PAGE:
"To prevail on its due process claim Curtis must prove that it had a definite liberty or property interest and that such interest was, under color of state law, abridged without appropriate process. See Board of Regents v. Roth, 408 U.S. 564, 569-70, 92 S.Ct. 2701, 2705, 33 L.Ed.2d 548 (1972); Casias v. City of Raton, 738 F.2d 392, 394 (10th Cir. 1984); Vinyard v. King, 728 F.2d 428, 430 (10th Cir. 1984). The process requirement necessary to satisfy fourteenth amendment procedural due process comes into play only after plaintiff has shown that it has a property or liberty interest. Vinyard, 728 F.2d at 430 n. 5 (citing Roth, 408 U.S. at 569-70, 92 S.Ct. at 2705). To establish a property interest in a particular benefit, one must have a `legitimate claim of entitlement' to it. Roth, 408 U.S. at 577, 92 S.Ct. at 2709. `[A]n abstract need or desire for it' or a `unilateral expectation' is insufficient. Id.; see also Logan v. Zimmerman Brush Co., 455 U.S. 422, 102 S.Ct. 1148, 71 L.Ed.2d 265 (1982)."
When an interest involving life, liberty, or property is implicated, due process considerations apply. However, a protected due process right must encompass an interest recognized by the Constitution. Harrison v. Long, 241 Kan. 174, 178, 734 P.2d 1155 (1987) (citing Sinclair v. Schroeder, 225 Kan. 3, 8, 586 P.2d 683 ). To prevail on their due process claim, appellants must show that they possess a definite liberty or property interest and that this interest was abridged, under color of state law, without appropriate process. See Board of Regents v. Roth, 408 U.S. 564, 569-79, 33 L.Ed.2d 548, 92 S.Ct. 2701 (1972).
"To establish a property interest in a particular benefit, appellant must have a `legitimate claim of entitlement to it.' Board of Regents v. Roth, 408 U.S. at 577. A person's interest in a benefit becomes a property interest for due process purposes if there are `rules or mutually explicit understandings' that support the claim of entitlement to the benefit and that the person may invoke at a hearing. Perry v. Sindermann, 408 U.S. 593, 601, 33 L.Ed.2d 570, 92 S.Ct. 2694 (1972). Without the existence of such rules or understandings, the person has only an abstract desire for or a unilateral expectation of the benefit. Board of Regents v. Roth, 408 U.S. at 577."
With it clear that due process violations can be established only if the claimant is able to establish that he or she was denied a specific procedural protection to which he or she is entitled, the question of the procedural protection that must accompany a deprivation of a particular property right or liberty interest is resolved by a balancing test, weighing the individual loss at stake, the risk of erroneous deprivation, and the State's interest in the procedures used. See Crane v. Mitchell County U.S.D. No. 273, 232 Kan. 51, 57, 652 P.2d 205 (1982) (citing Mathews v. Eldridge, 424 U.S. 319 47 L.Ed.2d 18, 96 S.Ct. 893).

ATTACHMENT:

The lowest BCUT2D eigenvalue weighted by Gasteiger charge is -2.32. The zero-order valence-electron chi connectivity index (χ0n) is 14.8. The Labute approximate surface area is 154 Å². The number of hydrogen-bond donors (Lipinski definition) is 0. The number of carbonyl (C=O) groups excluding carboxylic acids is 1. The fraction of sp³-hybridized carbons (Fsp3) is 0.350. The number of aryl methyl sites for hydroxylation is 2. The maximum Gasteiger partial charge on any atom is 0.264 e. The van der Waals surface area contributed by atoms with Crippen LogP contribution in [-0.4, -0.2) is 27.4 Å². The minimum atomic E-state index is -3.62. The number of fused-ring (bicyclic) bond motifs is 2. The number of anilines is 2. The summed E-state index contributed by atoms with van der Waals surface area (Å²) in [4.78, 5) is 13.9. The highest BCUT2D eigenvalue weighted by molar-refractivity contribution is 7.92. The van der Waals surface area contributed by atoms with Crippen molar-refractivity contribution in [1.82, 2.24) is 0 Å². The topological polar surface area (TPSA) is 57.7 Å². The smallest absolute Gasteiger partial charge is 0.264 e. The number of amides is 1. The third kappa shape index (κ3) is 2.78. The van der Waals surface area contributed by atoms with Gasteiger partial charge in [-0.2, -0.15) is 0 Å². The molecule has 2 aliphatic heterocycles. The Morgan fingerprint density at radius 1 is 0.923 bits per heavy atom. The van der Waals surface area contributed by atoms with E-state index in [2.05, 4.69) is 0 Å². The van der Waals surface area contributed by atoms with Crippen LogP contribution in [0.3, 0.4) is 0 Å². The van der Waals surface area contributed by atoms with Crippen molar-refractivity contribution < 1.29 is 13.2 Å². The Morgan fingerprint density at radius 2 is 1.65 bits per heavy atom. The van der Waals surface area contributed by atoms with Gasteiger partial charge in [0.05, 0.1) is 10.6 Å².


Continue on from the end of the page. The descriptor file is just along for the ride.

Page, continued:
The trial court found both that Murphy had a liberty interest in remaining in, and returning to the general prison population and that his due process rights were violated because he was not afforded the opportunity to know the identity of the informant against him in order to meaningfully participate in a hearing. Because we conclude no liberty interest exists in remaining in the general prison population as opposed to being placed in administrative segregation, the trial court also erred in holding the ASRB was required to inform Murphy of all of the existing evidence which might be used against him in a disciplinary proceeding or in a criminal prosecution.
The United States Supreme Court jurisprudence formalizing the area of prisoner due process claims has culminated in Sandin, which was decided June 19, 1995. Although Sandin arose out of an appeal from the procedure involved in imposition of disciplinary segregation in a Hawaii prison, its holding that Conner's discipline in segregated confinement did not present the type of atypical significant deprivation in which a State might conceivably create a liberty interest applies to confinement in administrative segregation, as in our case, because it was held in Sandin that at the time of Conner's punishment, "disciplinary segregation . . . mirrored those conditions imposed upon inmates in administrative segregation and protective custody." 132 L.Ed.2d at 431.
The importance of Sandin is its pronouncement as to how a court determines whether an inmate has a protected liberty interest in some type or condition of confinement. The holding in Sandin represents a major departure from the rule of Hewitt v. Helms, 459 U.S. 460, 471-72, 74 L.Ed.2d 675, 103 S.Ct. 864 (1983), which the Sandin opinion said had impermissibly shifted the focus of the liberty interest inquiry from one based on the nature of the deprivation to one based on a micro-examination of the language of a particular state or federal regulation dealing with prisoners. In summarizing the procedure which has fallen into disfavor, the methodology of Hewitt was described as examining the regulations to see whether mandatory language and substantive predicates have created an enforceable expectation that the State would produce a particular outcome with respect to the prisoner's confinement conditions. The Hewitt test had encouraged prisoners to comb regulations in search of mandatory language on which to base claims of entitlement to privileges, created disincentives for states to codify prison management procedures in the interest of uniform treatment, and "led to the involvement of federal courts in the day-to-day management of prisons, often squandering judicial resources with little offsetting benefits to anyone." Sandin, 132 L.Ed.2d at 429.